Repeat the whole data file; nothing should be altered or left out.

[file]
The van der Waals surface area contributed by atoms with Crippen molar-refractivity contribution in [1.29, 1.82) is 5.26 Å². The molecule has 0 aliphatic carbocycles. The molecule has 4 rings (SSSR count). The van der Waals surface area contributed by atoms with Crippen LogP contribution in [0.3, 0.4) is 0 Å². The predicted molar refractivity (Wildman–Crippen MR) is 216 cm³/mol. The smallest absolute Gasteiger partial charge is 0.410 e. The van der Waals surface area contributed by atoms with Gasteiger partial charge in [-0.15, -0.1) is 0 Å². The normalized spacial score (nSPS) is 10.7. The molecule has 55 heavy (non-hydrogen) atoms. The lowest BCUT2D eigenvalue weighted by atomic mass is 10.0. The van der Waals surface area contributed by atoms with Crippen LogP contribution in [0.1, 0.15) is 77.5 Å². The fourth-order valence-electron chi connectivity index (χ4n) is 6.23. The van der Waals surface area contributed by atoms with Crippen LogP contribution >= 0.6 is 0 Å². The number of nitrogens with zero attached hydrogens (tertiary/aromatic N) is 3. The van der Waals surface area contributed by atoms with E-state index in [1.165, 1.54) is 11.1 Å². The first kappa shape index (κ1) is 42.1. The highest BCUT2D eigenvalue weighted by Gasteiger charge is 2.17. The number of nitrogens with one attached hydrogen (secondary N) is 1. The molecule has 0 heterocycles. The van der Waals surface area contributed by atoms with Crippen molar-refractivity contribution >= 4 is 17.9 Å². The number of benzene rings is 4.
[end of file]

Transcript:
The van der Waals surface area contributed by atoms with Crippen molar-refractivity contribution in [1.29, 1.82) is 5.26 Å². The molecule has 0 aliphatic carbocycles. The molecule has 4 rings (SSSR count). The van der Waals surface area contributed by atoms with Crippen LogP contribution in [0.3, 0.4) is 0 Å². The predicted molar refractivity (Wildman–Crippen MR) is 216 cm³/mol. The smallest absolute Gasteiger partial charge is 0.410 e. The van der Waals surface area contributed by atoms with Gasteiger partial charge in [-0.15, -0.1) is 0 Å². The normalized spacial score (nSPS) is 10.7. The molecule has 55 heavy (non-hydrogen) atoms. The lowest BCUT2D eigenvalue weighted by atomic mass is 10.0. The van der Waals surface area contributed by atoms with Crippen LogP contribution in [0.1, 0.15) is 77.5 Å². The fourth-order valence-electron chi connectivity index (χ4n) is 6.23. The van der Waals surface area contributed by atoms with Crippen LogP contribution >= 0.6 is 0 Å². The number of nitrogens with zero attached hydrogens (tertiary/aromatic N) is 3. The van der Waals surface area contributed by atoms with E-state index in [1.165, 1.54) is 11.1 Å². The first kappa shape index (κ1) is 42.1. The highest BCUT2D eigenvalue weighted by Gasteiger charge is 2.17. The number of nitrogens with one attached hydrogen (secondary N) is 1. The molecule has 0 heterocycles. The van der Waals surface area contributed by atoms with Crippen molar-refractivity contribution >= 4 is 17.9 Å². The number of benzene rings is 4.